God is a God of order and he has patterns. No one but God could arrange such a perfect order of patterns. God used the first Passover and the first three spring feasts in perfect order for His Only Begotten Son, Jesus.

Jesus riding a donkey

Matthew 21:2 (HCSB)
telling them, “Go into the village ahead of you. At once you will find a donkey tied there, and a colt with her. Untie them and bring them to Me.

Did Jesus break the Ten Commandments by asking His disciples to steal the two donkeys? Nowhere does it mention anything about the disciples paying for them. And, there is another question.

Matthew 21:7 (NIV)
They brought the donkey and the colt, placed their cloaks on them, and Jesus sat on them.
Leviticus 11:3–4 (HCSB)

You may eat any animal with divided hooves and that chews the cud.  But among the ones that chew the cud or have divided hooves you are not to eat these:

the camel, though it chews the cud,

does not have divided hooves — it is unclean for you;

Like the camel, a donkey chews the cud but lacks divided holves. This makes donkey an unclean animal. So, why did the Messiah ride an unclean animal into Jerusalem during his Triumphant Entry? Let’s answer this question first.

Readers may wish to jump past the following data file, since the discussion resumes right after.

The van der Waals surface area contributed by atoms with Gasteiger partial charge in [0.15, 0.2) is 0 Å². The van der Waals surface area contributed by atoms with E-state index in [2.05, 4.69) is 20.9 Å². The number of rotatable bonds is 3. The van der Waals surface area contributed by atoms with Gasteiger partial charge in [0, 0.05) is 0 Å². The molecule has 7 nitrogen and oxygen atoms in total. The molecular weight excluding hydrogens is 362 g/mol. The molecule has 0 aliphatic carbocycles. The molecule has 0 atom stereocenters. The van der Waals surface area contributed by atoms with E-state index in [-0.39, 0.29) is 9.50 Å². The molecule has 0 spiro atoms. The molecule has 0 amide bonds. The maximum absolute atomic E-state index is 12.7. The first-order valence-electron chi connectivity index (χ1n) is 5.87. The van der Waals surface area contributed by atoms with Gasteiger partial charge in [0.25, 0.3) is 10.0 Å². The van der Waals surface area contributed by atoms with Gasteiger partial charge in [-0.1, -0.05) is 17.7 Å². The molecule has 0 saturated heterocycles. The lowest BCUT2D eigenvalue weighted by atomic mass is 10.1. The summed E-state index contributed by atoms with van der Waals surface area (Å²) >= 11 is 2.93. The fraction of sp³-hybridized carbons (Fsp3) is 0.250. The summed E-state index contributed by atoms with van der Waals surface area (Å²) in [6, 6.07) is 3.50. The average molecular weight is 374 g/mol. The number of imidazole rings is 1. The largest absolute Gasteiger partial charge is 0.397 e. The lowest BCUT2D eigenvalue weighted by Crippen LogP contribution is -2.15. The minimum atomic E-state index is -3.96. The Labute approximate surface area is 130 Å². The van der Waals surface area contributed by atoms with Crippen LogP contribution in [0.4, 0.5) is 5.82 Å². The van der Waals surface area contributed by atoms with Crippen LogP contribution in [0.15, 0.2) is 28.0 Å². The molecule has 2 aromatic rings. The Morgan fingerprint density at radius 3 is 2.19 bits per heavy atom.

Exodus 13:13 (HCSB)
You must redeem every firstborn of a donkey with a flock animal, but if you do not redeem it, break its neck. However, you must redeem every firstborn among your sons.

In some Bible translations, Exodus 13:13 specifically mentions donkeys. A lamb IS a flock animal. Furthermore, John the Baptist declared Jesus to be the “Lamb of God” (John 1:29, 36). Isaiah refers to the prophesied Messiah when he states, “like a lamb that is led to the slaughter,” in Isaih 53:7. Also, the Book of Revelation states:

Revelation 5:6a (ESV)
And between the throne and the four living creatures and among the elders I saw a Lamb standing, as though it had been slain,…

Bible doesn’t specifically say, but it is very likely the colt was a firstborn donkey AND it had not been redeemed according to Exodus 13:13. Thus, Jesus could had been demonstrating that He was going to pay the redemption price for this colt.

Now the initial question: Did Jesus command the donkeys to be stolen? No! He actually took back what was, by law, condemned to die. Because of Adam’s sin, we are all condemned to die. Jesus took us back from satan. JESUS REDEEMED US!

Next time, we will examine the unleavened bread.

Until then,

שָׁלוֹם (Shalom!)